Gregg Castano, CEO, Castano Communications Consulting
For some time now, there has been much pontification and consternation surrounding the viability of the sometimes venerated, sometimes castigated press release. Is it dead, dying, done like dinner? Well, like Mark Twain’s prematurely pronounced passing, the death of the press release has been greatly exaggerated.
Prophesies of its demise have, until now, been mostly based on the wishful prognostications of social media evangelicals and the thorough lack of love given it by disinterested millennials. While it’s true that its sustainability has been worked over like a heavy bag before a championship bout, the humble press release nonetheless remains a staple of the professional communicator’s carte du jour of messaging options.
This is not to naively suggest that the press release’s preeminence hasn’t been challenged in many ways by hipper forms of audience targeting using social media and content marketing channels. The Internet has spawned the PESO media rubric (Paid, Earned, Shared, Owned), allowing for multiple approaches to audience engagement, in which the press release takes its place squarely, if somewhat less pronounced, in the Earned media bucket.
While its dominant role in the communications eco-system may have been diminished somewhat by seemingly more cutting-edge methodologies, the press release has demonstrated remarkable resilience and adaptability, thanks mainly to the innovations of the industry that depends on it for its very survival, newswires. What was once a static textual document, is now replete with embedded multimedia, social media sharing tools, hyperlinks, hash/cash tags and rotating quote call outs.
But even stuffed like a Thanksgiving turkey with bells and whistles, is it enough? Where does it go from here? With the convergence of PR and marketing rapidly gathering steam, the press release must undergo even more radical change and become less of an earned media tool and instead develop into a content marketing vehicle that plays well over traditional, digital and social media channels. A tall order, but essential to the long-term survival of the artform.
It must be able to break free of its traditional restrictions – its very format – and have the flexibility to take on other identities – blogs, infographics, white papers, surveys, opinion pieces, short form video, interactive photos et al.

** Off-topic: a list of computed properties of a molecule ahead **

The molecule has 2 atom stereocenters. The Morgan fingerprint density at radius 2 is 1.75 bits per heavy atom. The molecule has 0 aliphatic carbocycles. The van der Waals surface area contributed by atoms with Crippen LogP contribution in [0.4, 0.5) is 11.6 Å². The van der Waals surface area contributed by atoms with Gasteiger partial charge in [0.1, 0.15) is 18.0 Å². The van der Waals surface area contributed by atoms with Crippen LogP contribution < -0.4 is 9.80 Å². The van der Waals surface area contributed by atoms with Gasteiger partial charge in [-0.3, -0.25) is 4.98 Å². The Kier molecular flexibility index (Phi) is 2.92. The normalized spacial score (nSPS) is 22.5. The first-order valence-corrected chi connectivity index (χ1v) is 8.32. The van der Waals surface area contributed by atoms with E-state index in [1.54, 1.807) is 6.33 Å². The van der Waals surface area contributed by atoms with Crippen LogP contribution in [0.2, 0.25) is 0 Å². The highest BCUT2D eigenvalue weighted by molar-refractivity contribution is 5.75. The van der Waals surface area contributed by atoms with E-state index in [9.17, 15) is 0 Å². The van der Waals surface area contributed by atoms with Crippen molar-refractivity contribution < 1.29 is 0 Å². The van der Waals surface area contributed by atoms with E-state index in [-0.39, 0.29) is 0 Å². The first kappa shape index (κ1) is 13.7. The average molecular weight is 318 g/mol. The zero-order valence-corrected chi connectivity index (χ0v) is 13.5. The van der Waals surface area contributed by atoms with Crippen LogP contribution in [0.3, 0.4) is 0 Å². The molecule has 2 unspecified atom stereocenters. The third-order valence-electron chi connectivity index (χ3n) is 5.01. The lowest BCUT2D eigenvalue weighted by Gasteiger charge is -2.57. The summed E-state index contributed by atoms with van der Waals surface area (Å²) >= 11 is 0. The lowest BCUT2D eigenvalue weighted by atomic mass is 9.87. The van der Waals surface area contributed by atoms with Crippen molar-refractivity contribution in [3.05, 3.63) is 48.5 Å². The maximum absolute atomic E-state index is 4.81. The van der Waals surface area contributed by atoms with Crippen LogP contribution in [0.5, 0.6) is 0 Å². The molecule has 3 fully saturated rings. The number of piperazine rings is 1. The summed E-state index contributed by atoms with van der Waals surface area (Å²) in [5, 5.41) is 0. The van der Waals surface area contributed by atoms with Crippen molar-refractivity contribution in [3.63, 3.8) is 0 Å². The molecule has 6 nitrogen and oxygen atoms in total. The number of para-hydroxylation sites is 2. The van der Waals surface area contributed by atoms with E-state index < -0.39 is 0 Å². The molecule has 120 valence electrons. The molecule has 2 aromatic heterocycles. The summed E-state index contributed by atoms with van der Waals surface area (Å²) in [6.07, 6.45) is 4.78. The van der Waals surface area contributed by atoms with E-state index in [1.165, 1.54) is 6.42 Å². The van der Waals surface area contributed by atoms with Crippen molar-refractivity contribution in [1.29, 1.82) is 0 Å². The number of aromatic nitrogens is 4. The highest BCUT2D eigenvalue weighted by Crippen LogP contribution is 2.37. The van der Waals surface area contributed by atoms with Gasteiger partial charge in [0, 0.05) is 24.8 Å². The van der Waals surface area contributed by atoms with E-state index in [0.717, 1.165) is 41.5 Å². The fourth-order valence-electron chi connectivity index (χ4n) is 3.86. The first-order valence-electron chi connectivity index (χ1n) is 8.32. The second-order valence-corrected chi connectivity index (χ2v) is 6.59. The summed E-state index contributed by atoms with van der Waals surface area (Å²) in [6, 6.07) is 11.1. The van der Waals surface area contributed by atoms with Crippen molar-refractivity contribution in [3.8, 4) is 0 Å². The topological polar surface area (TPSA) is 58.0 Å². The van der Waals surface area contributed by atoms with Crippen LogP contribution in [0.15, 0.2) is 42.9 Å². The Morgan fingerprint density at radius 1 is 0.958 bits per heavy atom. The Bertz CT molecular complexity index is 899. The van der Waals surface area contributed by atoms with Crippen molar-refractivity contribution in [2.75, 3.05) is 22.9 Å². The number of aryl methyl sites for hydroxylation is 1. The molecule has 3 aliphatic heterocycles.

Of course, this will require not only a revolution in how the press release is perceived, designed and constructed, but also a sea change in how the content is processed and employed downstream. It may stop looking and feeling like a press release altogether, and instead simply be the “shipping container” in which all manner of news and marketing content is carried. And again, newswires are perfectly positioned to lead the way, as they already have the pipeline. All they need is the audacity.
There will always be room for the traditional press release, but the emerging generation, the oft-maligned millennial, will soon occupy the sweet spot for marketers, if they don’t already. They’ve been raised to ingest information very differently from Baby-Boomer and even Gen Xers. They are not only forcing change, but will soon be in the power positions to enact it.
That change will, by necessity, compel the media, online and traditional, as well as major content portals, to reexamine what their subscribers really want, and perhaps upend the current revenue model, to adapt to the press release’s metamorphosis.
Therefore, it would be wise for those currently at the controls to prepare for the next wave by retrofitting or reinventing not just the press release itself but the ways in which it is consumed as well. Visual, interactive, social, multi-format and designed to travel unfiltered to the target audience are some of the attributes the press release of the near future must embrace.
To borrow another Twain-ism, necessity is the mother of taking chances. And I think it’s clear that to ensure the long-term vitality of the press release, the necessity exists to take chances on transforming its core form and function. The end product must be an adaptation capable of serving the needs and behaviors of the next generation of communicators.